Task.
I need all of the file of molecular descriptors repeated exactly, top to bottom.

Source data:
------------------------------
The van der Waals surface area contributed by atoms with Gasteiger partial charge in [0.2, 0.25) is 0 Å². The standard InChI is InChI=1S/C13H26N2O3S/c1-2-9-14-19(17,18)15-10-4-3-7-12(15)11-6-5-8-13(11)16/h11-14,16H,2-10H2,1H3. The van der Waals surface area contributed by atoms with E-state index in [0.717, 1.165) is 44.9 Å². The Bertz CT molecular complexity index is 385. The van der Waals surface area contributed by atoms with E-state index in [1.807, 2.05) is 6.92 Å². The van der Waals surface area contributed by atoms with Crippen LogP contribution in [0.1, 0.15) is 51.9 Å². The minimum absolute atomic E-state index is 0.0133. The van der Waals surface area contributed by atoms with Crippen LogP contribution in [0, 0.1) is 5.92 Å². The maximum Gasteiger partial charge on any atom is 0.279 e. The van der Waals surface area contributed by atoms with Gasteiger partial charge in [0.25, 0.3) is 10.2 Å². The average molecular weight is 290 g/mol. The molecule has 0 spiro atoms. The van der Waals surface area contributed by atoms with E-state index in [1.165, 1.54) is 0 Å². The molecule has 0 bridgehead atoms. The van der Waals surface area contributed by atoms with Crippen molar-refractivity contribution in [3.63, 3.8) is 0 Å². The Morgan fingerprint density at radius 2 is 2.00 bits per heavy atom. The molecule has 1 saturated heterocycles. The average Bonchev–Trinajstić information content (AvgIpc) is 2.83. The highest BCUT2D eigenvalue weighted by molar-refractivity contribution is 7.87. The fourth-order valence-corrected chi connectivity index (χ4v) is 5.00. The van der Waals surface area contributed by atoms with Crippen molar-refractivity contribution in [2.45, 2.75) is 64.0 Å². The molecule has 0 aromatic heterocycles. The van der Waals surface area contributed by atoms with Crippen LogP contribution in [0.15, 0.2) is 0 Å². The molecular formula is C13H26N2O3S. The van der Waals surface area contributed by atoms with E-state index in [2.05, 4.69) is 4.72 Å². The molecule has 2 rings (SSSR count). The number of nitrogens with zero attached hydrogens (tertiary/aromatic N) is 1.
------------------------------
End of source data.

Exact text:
The van der Waals surface area contributed by atoms with Gasteiger partial charge in [0.2, 0.25) is 0 Å². The standard InChI is InChI=1S/C13H26N2O3S/c1-2-9-14-19(17,18)15-10-4-3-7-12(15)11-6-5-8-13(11)16/h11-14,16H,2-10H2,1H3. The van der Waals surface area contributed by atoms with E-state index in [0.717, 1.165) is 44.9 Å². The Bertz CT molecular complexity index is 385. The van der Waals surface area contributed by atoms with E-state index in [1.807, 2.05) is 6.92 Å². The van der Waals surface area contributed by atoms with Crippen LogP contribution in [0.1, 0.15) is 51.9 Å². The minimum absolute atomic E-state index is 0.0133. The van der Waals surface area contributed by atoms with Crippen LogP contribution in [0, 0.1) is 5.92 Å². The maximum Gasteiger partial charge on any atom is 0.279 e. The van der Waals surface area contributed by atoms with Gasteiger partial charge in [0.25, 0.3) is 10.2 Å². The average molecular weight is 290 g/mol. The molecule has 0 spiro atoms. The van der Waals surface area contributed by atoms with E-state index in [1.165, 1.54) is 0 Å². The molecule has 0 bridgehead atoms. The van der Waals surface area contributed by atoms with Crippen molar-refractivity contribution in [3.63, 3.8) is 0 Å². The Morgan fingerprint density at radius 2 is 2.00 bits per heavy atom. The molecule has 1 saturated heterocycles. The average Bonchev–Trinajstić information content (AvgIpc) is 2.83. The highest BCUT2D eigenvalue weighted by molar-refractivity contribution is 7.87. The fourth-order valence-corrected chi connectivity index (χ4v) is 5.00. The van der Waals surface area contributed by atoms with Crippen molar-refractivity contribution in [2.45, 2.75) is 64.0 Å². The molecule has 0 aromatic heterocycles. The van der Waals surface area contributed by atoms with Crippen LogP contribution in [0.15, 0.2) is 0 Å². The molecular formula is C13H26N2O3S. The van der Waals surface area contributed by atoms with E-state index in [2.05, 4.69) is 4.72 Å². The molecule has 2 rings (SSSR count). The number of nitrogens with zero attached hydrogens (tertiary/aromatic N) is 1.